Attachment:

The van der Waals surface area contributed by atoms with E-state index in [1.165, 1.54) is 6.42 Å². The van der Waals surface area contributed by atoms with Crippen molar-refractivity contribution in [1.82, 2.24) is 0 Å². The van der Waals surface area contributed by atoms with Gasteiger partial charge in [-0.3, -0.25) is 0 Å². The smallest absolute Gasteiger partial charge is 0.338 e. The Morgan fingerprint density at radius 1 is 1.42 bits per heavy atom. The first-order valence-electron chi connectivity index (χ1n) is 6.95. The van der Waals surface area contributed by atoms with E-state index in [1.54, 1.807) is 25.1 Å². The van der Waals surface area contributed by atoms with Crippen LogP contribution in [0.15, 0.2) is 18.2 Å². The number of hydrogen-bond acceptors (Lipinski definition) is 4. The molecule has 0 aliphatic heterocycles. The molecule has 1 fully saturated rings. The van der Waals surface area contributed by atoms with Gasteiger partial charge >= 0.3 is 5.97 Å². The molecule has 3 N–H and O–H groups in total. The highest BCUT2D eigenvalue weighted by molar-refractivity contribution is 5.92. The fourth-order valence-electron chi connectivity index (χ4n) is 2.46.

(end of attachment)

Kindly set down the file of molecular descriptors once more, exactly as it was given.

The van der Waals surface area contributed by atoms with E-state index in [1.165, 1.54) is 6.42 Å². The van der Waals surface area contributed by atoms with Crippen molar-refractivity contribution in [1.82, 2.24) is 0 Å². The van der Waals surface area contributed by atoms with Gasteiger partial charge in [-0.3, -0.25) is 0 Å². The smallest absolute Gasteiger partial charge is 0.338 e. The Morgan fingerprint density at radius 1 is 1.42 bits per heavy atom. The first-order valence-electron chi connectivity index (χ1n) is 6.95. The van der Waals surface area contributed by atoms with E-state index in [1.54, 1.807) is 25.1 Å². The van der Waals surface area contributed by atoms with Crippen LogP contribution in [0.15, 0.2) is 18.2 Å². The number of hydrogen-bond acceptors (Lipinski definition) is 4. The molecule has 0 aliphatic heterocycles. The molecule has 1 fully saturated rings. The van der Waals surface area contributed by atoms with Gasteiger partial charge >= 0.3 is 5.97 Å². The molecule has 3 N–H and O–H groups in total. The highest BCUT2D eigenvalue weighted by molar-refractivity contribution is 5.92. The fourth-order valence-electron chi connectivity index (χ4n) is 2.46.